Early resuscitation in sepsis involves administration of a fluid challenge. Fluids need to be administered judiciously in these patients as they are much more liable to develop pulmonary oedema as compared to non-obstetric patients. This may be due to the fact that colloidal oncotic pressure in these patients is lower by around 14 % than normal population, thus pulmonary capillaries may be leakier. [18] Besides this, associated co-morbidities like pre-eclampsia and eclampsia increase predisposition for developing pulmonary oedema. The nature of fluid to be used depends on the clinical scenario. An acutely bleeding patient may more appropriately need blood or a colloid, in patients with risk factors for developing pulmonary oedema colloids may be preferred in view of avoiding larger volume transfusion.

The colloid versus crystalloid controversy persists for obstetric patients as well, as none scores over the other clearly and thus the choice fluid for maintenance should be situation based. It is advised to follow a conservative approach toward total volume of fluids administered. A few authors have advocated even using a negative fluid balance in obstetric patients - the rational being the fact that mortality associated with pulmonary oedema has been found to be much higher than due to acute hypovolaemic renal injury in critically ill pregnant patients. [19],[20]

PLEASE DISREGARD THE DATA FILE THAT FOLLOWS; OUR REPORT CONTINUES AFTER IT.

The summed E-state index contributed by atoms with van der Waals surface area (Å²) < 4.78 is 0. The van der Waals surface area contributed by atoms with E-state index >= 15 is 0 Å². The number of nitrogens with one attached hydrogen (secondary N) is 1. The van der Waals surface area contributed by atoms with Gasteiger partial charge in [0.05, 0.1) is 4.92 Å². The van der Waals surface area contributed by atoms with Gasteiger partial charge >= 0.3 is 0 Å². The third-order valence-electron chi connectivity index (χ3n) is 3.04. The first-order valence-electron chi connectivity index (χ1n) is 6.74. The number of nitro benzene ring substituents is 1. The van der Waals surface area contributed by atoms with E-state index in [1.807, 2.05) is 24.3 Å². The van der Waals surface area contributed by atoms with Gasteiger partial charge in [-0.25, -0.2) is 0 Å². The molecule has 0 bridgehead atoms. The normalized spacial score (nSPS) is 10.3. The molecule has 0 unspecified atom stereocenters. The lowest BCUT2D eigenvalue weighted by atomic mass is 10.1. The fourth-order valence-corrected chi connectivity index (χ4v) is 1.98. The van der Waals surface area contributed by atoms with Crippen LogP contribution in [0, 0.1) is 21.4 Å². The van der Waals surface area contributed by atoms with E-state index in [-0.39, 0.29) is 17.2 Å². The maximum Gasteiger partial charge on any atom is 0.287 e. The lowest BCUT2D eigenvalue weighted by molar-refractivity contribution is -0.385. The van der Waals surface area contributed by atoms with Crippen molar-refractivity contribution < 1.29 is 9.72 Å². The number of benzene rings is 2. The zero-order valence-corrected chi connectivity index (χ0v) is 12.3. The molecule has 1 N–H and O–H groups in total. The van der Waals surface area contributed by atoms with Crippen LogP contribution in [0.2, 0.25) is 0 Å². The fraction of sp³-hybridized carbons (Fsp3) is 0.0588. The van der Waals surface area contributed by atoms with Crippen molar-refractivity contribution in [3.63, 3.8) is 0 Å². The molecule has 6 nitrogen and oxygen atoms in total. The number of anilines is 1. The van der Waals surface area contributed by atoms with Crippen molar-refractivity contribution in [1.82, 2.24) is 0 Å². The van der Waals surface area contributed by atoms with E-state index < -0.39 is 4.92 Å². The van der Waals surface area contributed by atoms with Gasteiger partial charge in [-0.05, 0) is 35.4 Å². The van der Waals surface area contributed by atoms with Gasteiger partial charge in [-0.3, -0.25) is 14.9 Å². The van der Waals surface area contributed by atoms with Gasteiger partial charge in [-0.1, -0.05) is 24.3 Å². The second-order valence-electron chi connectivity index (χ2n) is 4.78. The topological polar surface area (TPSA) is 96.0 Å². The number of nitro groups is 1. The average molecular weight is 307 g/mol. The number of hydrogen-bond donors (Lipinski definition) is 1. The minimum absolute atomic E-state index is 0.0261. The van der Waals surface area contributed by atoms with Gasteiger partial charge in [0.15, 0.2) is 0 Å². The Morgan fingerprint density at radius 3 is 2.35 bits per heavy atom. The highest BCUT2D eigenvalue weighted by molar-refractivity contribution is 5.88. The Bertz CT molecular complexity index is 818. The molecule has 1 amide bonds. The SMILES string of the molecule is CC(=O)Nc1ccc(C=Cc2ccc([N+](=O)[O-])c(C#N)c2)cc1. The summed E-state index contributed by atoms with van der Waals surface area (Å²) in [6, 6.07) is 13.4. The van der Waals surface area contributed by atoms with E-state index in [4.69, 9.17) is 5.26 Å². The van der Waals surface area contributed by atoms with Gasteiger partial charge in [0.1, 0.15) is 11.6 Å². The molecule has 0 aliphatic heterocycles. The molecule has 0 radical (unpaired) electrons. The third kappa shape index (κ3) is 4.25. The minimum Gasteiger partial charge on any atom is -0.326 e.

If pharmacological intervention is needed vasodilators like nitroglycerine and hydralazine are fairly safe drugs in pregnancy. There are no specific contraindications to use of furosemide in pregnancy and there are not many human studies to documents its adverse effects on foetus - if any. Of the new drugs which may find their way into list for treating cardiogenic pulmonary oedema in pregnancy include calcium sensitizers like levosimendan [21] and inodilators like milrinone. [22] Levosimendan due to its capability of improving systolic function has been successfully used in peripartum cardiomyopathy to decrease raised pulmonary capillary wedge pressures where conventional agents like dobutamine and dopamine failed to show clinical benefits. [23] Milrinone dilates the pulmonary vessels and increases the cardiac output without tachycardia and hence has a special significance in management of pregnant patients with pulmonary hypertension and low cardiac output states like mitral stenosis. [24]

While choosing a vasopressor in case of severe haemodynamic compromise in such patients the agent's effect on placental blood flow should be of minimal importance. A severely low blood pressure itself is not capable of perfusing the placenta and in such a situation the only aim should be to raise the blood pressure. In case of associated acidosis it should be kept in mind that all catecholamines may actually be ineffective and vasopressin should be used to support the blood pressure pharmacologically. In conditions associated with septic shock vasoconstrictors like nor adrenalin and vasopressin form agents of choice. In associated low cardiac output states use of dopamine, dobutamine and milrinone is advocated. Epinephrine is a very strong ino-constrictor; however it is important to remember that due to its β 2 agonistic activity it causes uterine relaxation which can delay the progress of labour.